Effects of plant species traits on ecosystem processes: Experiments in the Patagonian steppe

Pedro Flombaum, Osvaldo Sala

Research output: Contribution to journalArticlepeer-review

14 Scopus citations


Several experiments have shown that aboveground net primary productivity increases with plant species richness. The main mechanism proposed to explain this relationship is niche complementarity, which is determined by differences in plant traits that affect resource use. We combined field and laboratory experiments using the most abundant species of the Patagonian steppe to identify which are the traits that determine niche complementarity in this ecosystem. We estimated traits that affect carbon, water, microclimate, and nitrogen dynamics. The most important traits distinguishing among species, from the standpoint of their effects on ecosystem functioning, were potential soil nitrification, rooting depth, and soil thermal amplitude. Additionally, we explored the relationship between trait diversity and aboveground net primary production (ANPP) using a manipulative field experiment. ANPP and the fraction of ANPP accounted for by trait diversity increased with number of traits. The effect of trait diversity decreased as the number of traits increased. Here, the use of traits gave us a mechanistic understanding of niche complementarity in the Patagonian steppe.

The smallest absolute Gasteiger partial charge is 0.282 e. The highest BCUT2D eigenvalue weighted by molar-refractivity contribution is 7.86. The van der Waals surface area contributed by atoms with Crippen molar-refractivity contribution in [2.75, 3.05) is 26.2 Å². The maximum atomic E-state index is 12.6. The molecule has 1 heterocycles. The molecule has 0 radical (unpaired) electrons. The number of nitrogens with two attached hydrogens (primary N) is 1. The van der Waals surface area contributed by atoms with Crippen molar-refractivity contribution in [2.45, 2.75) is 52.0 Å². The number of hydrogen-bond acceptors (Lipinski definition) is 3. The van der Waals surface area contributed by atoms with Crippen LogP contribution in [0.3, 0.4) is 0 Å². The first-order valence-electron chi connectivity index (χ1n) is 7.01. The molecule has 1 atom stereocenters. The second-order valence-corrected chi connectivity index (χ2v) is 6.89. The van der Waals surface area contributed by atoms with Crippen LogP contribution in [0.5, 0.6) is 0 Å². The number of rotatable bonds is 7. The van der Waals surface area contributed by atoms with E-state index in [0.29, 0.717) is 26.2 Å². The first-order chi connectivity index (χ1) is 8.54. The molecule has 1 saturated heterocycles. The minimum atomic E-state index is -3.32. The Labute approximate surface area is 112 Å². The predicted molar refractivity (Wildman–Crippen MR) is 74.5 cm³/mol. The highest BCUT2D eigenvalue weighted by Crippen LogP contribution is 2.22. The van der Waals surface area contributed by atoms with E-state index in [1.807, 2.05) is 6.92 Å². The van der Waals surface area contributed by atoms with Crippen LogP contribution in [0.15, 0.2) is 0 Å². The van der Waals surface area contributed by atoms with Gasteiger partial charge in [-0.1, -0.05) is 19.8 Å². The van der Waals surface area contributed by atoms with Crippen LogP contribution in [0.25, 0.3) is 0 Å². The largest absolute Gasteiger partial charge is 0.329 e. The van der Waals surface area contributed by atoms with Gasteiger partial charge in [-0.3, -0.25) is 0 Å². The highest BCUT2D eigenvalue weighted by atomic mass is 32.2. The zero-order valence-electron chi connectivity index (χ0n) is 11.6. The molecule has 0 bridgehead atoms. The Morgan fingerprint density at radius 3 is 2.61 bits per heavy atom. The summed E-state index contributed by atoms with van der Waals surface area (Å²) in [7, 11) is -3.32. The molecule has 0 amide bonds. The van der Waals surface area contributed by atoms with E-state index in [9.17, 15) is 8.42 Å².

Original languageEnglish (US)
Pages (from-to)227-234
Number of pages8
Issue number2
StatePublished - Feb 2012


  • Aboveground net primary production (ANPP)
  • Niche complementarity
  • Rooting depth
  • Soil nitrification
  • Soil thermal amplitude
  • Trait diversity

ASJC Scopus subject areas

  • Ecology, Evolution, Behavior and Systematics


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